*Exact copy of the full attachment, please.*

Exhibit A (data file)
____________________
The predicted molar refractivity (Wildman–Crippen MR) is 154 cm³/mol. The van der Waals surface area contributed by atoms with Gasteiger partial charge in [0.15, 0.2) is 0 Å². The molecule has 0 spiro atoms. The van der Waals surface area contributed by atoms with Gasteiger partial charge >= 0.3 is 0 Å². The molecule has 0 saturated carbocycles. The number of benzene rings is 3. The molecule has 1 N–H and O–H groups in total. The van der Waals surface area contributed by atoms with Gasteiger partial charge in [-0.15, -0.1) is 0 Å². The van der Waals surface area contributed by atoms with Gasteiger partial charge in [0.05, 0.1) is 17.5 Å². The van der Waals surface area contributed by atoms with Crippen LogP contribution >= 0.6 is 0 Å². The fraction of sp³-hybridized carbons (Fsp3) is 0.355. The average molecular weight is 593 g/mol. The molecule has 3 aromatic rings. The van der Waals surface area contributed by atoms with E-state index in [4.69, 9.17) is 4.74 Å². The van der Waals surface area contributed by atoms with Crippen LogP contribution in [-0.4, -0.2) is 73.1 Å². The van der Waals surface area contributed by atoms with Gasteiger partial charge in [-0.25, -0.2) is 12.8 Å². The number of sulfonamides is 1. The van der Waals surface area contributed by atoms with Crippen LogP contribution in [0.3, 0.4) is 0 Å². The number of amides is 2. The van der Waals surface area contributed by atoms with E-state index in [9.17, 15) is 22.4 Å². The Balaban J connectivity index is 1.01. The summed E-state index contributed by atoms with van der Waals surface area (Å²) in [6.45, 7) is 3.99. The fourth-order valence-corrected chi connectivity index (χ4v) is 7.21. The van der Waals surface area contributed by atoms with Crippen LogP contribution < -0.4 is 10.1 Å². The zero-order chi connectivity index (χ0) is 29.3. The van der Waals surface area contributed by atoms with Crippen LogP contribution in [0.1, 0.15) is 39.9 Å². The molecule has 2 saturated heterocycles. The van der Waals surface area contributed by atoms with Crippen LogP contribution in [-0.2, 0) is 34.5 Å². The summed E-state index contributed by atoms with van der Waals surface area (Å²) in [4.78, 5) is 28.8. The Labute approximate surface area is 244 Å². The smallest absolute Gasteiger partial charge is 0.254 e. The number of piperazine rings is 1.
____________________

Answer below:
The predicted molar refractivity (Wildman–Crippen MR) is 154 cm³/mol. The van der Waals surface area contributed by atoms with Gasteiger partial charge in [0.15, 0.2) is 0 Å². The molecule has 0 spiro atoms. The van der Waals surface area contributed by atoms with Gasteiger partial charge >= 0.3 is 0 Å². The molecule has 0 saturated carbocycles. The number of benzene rings is 3. The molecule has 1 N–H and O–H groups in total. The van der Waals surface area contributed by atoms with Gasteiger partial charge in [-0.15, -0.1) is 0 Å². The van der Waals surface area contributed by atoms with Gasteiger partial charge in [0.05, 0.1) is 17.5 Å². The van der Waals surface area contributed by atoms with Crippen LogP contribution >= 0.6 is 0 Å². The fraction of sp³-hybridized carbons (Fsp3) is 0.355. The average molecular weight is 593 g/mol. The molecule has 3 aromatic rings. The van der Waals surface area contributed by atoms with E-state index in [4.69, 9.17) is 4.74 Å². The van der Waals surface area contributed by atoms with Crippen LogP contribution in [-0.4, -0.2) is 73.1 Å². The van der Waals surface area contributed by atoms with Gasteiger partial charge in [-0.25, -0.2) is 12.8 Å². The number of sulfonamides is 1. The van der Waals surface area contributed by atoms with Crippen LogP contribution in [0.3, 0.4) is 0 Å². The number of amides is 2. The van der Waals surface area contributed by atoms with E-state index in [9.17, 15) is 22.4 Å². The Balaban J connectivity index is 1.01. The summed E-state index contributed by atoms with van der Waals surface area (Å²) in [6.45, 7) is 3.99. The fourth-order valence-corrected chi connectivity index (χ4v) is 7.21. The van der Waals surface area contributed by atoms with Crippen LogP contribution < -0.4 is 10.1 Å². The zero-order chi connectivity index (χ0) is 29.3. The van der Waals surface area contributed by atoms with Crippen LogP contribution in [0.1, 0.15) is 39.9 Å². The molecule has 2 saturated heterocycles. The van der Waals surface area contributed by atoms with Crippen LogP contribution in [-0.2, 0) is 34.5 Å². The summed E-state index contributed by atoms with van der Waals surface area (Å²) in [4.78, 5) is 28.8. The Labute approximate surface area is 244 Å². The smallest absolute Gasteiger partial charge is 0.254 e. The number of piperazine rings is 1.